The chances of an EU referendum in the next parliament are wildly overstated

A Conservative majority remains unlikely and EU treaty change could take many years to come to fruition.

If promising referendums were a good way of winning votes then you can be sure there would be more politicians promising them. There have been two (nationwide) held in the past 40 years: one on the UK’s membership of the European Economic Community in 1975; the other on the voting system in 2011. Polls suggest they are always popular in theory, (after all, who could be against ‘giving the people a say’?) but in practice, voters generally seem happy to be left alone outside of election time (which probably explains 2011’s somewhat deflating 42% turnout).

Why do I mention this? Chiefly to challenge the notion that a growing public appetite is making an in/out EU referendum inevitable. The surging popularity of the UK Independence Party and the Conservative Party’s loud commitment to a referendum in 2017 have lent credence to the idea that an unstoppable momentum is building in favour of a referendum in the next parliament (and possibly before). It's a case that has been wildly overstated.

Polls show two-thirds of voters in favour of a referendum on EU membership, but there is little evidence the issue would induce many of them to change their votes at an election. In fact quite the reverse: just 7% of voters mention Europe when asked to list “important issues facing Britain today” with only 2% identifying it as “the most important”. It speaks volumes that UKIP, a party whose raison d’être is to pull the country out of the EU, spends most of its time these days talking about immigration rather than Brussels. The two are related of course (Nigel Farage warns of an impending tide of Romanian criminals once immigration restrictions lapse in 2014), but the 7% of voters listing Europe among their top issues is dwarfed by the 35% mentioning immigration, the 50% mentioning the economy and the 26% mentioning the NHS. Put simply, the EU question is unlikely to play a significant part in the 2015 general election. Labour and the Lib Dems have little to fear from failing to match the Conservative pledge.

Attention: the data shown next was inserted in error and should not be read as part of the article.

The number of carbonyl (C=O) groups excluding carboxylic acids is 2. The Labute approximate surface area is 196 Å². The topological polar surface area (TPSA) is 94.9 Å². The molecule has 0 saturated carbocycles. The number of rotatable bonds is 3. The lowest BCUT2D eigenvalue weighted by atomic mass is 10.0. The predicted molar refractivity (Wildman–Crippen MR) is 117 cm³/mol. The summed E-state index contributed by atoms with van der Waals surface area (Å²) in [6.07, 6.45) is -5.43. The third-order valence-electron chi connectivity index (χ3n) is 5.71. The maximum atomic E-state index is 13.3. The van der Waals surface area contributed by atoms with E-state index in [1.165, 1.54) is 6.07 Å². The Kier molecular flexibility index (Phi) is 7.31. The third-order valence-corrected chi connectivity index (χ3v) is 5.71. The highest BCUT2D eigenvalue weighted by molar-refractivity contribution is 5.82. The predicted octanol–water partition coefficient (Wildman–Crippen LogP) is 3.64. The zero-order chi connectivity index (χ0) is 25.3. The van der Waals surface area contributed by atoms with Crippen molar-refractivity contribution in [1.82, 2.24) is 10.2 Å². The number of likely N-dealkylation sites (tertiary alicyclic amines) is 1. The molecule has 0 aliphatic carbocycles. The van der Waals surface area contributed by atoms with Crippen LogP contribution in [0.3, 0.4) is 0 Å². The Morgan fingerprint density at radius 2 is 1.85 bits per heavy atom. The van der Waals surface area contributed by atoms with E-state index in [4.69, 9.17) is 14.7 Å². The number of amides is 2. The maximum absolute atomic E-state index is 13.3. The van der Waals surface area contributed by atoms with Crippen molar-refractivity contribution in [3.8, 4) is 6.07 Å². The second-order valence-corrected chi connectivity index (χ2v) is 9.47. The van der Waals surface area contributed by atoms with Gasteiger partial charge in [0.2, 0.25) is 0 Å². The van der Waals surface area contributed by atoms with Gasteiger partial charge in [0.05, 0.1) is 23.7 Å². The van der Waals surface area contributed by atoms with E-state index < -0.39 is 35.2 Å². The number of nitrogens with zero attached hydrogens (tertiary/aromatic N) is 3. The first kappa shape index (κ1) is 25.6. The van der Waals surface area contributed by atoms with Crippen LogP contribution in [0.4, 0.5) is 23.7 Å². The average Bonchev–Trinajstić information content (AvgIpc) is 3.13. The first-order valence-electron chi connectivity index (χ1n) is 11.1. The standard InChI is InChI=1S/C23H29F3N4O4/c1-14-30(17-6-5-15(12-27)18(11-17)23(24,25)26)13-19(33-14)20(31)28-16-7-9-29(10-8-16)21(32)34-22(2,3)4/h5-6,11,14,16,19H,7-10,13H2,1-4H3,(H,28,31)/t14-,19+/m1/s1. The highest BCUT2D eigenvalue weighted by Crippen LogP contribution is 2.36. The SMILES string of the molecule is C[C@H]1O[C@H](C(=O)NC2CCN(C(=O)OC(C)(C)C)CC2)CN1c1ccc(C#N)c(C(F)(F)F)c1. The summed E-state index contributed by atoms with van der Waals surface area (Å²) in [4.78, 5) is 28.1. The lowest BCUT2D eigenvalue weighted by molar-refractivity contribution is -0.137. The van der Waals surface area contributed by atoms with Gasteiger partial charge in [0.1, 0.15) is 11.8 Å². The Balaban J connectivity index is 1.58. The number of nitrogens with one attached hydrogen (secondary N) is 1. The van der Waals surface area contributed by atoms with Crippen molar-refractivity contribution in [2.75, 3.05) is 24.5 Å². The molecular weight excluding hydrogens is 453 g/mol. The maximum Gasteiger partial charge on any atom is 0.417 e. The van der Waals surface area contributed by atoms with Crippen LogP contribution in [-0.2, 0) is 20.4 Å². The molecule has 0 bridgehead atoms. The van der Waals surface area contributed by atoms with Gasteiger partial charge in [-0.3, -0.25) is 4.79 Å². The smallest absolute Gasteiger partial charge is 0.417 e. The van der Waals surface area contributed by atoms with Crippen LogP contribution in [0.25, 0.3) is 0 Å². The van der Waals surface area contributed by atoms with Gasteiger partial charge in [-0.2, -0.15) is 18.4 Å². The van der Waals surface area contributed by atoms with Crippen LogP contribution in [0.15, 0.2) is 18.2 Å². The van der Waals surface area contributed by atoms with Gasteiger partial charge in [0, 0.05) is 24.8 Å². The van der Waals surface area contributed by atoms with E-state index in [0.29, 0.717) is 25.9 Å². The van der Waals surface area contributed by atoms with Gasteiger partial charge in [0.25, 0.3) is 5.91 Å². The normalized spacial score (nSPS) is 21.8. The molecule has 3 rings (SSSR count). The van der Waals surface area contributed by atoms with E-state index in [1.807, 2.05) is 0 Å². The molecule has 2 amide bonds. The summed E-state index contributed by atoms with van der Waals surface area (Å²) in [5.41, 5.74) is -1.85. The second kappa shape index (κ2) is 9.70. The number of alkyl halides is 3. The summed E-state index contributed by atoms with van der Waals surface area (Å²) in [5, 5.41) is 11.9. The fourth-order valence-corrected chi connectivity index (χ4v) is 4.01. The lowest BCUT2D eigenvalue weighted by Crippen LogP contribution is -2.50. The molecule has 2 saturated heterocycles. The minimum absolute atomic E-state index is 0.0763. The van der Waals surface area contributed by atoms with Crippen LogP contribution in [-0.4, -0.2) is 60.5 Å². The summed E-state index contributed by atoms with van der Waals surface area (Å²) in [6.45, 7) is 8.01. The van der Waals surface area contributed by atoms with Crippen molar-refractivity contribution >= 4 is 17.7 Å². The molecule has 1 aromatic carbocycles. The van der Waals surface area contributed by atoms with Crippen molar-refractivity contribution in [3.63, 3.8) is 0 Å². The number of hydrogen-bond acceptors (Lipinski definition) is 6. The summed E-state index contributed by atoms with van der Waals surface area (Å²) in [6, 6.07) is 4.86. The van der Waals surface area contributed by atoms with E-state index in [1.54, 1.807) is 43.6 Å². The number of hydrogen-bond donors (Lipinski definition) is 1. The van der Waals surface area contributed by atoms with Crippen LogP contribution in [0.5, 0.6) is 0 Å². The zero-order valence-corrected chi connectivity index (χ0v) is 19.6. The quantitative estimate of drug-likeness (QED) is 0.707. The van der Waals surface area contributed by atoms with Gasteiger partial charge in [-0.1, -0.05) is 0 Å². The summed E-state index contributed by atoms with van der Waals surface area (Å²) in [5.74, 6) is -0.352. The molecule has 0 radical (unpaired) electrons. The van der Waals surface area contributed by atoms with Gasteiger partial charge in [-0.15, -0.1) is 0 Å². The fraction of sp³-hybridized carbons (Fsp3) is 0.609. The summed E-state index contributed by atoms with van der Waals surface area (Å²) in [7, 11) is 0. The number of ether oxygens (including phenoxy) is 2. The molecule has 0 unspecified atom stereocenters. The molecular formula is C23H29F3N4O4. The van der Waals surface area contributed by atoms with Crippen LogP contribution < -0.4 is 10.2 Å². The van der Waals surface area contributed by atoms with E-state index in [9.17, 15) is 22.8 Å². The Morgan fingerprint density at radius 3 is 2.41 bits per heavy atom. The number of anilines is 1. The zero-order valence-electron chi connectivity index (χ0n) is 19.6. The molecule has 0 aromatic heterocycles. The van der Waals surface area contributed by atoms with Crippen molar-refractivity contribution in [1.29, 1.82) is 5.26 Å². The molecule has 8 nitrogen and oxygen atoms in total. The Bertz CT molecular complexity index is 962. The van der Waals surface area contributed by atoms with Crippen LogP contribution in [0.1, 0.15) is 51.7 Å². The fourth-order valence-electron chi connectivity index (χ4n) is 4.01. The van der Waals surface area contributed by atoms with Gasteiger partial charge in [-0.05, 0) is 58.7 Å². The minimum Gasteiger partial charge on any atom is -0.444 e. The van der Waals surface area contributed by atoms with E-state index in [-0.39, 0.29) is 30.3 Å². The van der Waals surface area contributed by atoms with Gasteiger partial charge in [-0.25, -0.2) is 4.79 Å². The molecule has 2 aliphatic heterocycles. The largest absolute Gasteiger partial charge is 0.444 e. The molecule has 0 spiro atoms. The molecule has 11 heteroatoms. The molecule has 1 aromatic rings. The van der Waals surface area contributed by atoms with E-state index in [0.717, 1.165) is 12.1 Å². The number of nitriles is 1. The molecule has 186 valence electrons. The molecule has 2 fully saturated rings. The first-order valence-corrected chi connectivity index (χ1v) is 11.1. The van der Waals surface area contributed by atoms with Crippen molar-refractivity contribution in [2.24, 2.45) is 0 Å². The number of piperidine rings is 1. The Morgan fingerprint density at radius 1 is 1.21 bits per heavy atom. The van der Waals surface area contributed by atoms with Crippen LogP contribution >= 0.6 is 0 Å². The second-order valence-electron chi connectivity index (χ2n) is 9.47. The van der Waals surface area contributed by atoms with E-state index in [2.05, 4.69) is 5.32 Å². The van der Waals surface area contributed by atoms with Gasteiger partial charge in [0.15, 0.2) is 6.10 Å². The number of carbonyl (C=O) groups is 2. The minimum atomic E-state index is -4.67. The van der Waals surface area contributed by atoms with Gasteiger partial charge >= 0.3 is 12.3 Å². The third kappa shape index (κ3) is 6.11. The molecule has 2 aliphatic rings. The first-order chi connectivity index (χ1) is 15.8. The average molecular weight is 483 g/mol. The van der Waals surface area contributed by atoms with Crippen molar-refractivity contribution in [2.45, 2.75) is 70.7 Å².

As to that pledge itself, it is only certain to be fulfilled in the event the Conservatives win an outright majority. But the chances of this appear to be diminishing. Current polling projects a Labour majority of around 100 seats. This is almost certainly too generous to Labour if one assumes a modest revival in the economy and the return of some UKIP voters to the Conservatives ahead of polling day (both of which seem likely). However, for the Tories to improve on their 2010 performance they would need to buck the trend of the last eight elections, which have seen the governing party's vote share fall on each occasion. There are no immutable laws of politics, but the last election’s circumstances were very conducive to a Conservative win (13-year old government, faltering economy, deeply unpopular PM); their removal and the added threat from UKIP suggest the trend is unlikely to be broken in 2015.

If one expects a Conservative defeat at the next election then a referendum is no more likely now than it was in January 2011 when the coalition government first legislated for a  ‘referendum lock’. This is a law mandating a referendum in the event of treaty change which transfers more powers from the UK to Brussels. Both Labour and the Lib Dems have pledged to retain the lock. This is significant. Nick Clegg has stated that it is a question of “when, not if” the UK holds a referendum. In the long run, this is probably true.

Yet EU treaty change could take many years to come to fruition. French President François Hollande, who will be in power until at least 2016, is desperate to avoid it, not least because the last one, Lisbon, split his party. The Netherlands has also expressed a distinct lack of enthusiasm. Balancing the competing demands of debtor countries and creditors, once it starts, will also likely be a long, laborious process. And that process isn’t even close to beginning. Meanwhile, while the Lisbon Treaty took just six months to negotiate, it was almost entirely based on the failed EU Constitution which took three and a half years from proposal to the start of the doomed ratification process.

Beyond the significant question marks over when a referendum would actually take place, there is also the small matter of the likely result. Readers of ASR’s Politics Monthly will be familiar with our position on the current polling data, which shows a plurality of voters in favour of exit. This, in our view, simply reflects the one-sided nature of the debate that has dominated discourse over Europe in Britain for the past two decades. There has been little incentive for politicians in favour of Britain’s EU membership to argue its case from day to day – passionate arguments for maintaining the status quo aren’t the stuff great political oratory is made of – but a widely-publicised referendum would likely prompt many who have up to now kept quiet to speak up.

On one side of the debate would be UKIP, the eurosceptic press and a cabal of backbench, mostly Conservative, MPs; on the other would likely be the leaders of all three main parties, the non-eurosceptic press and, potentially the trump card, a majority of the business community. Faced with arguments from non-partisan business people that leaving the EU would cost thousands of British jobs, we believe the British public would, reluctantly perhaps, vote to stay.

David Cameron delivers his speech on the UK's relationship with the EU at Bloomberg's headquarters in London on 23 January. Photograph: Getty Images.

Richard Mylles is a political analyst at Absolute Strategy Research, an independent consultancy based in London.

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Donald Trump ushers in a new era of kakistocracy: government by the worst people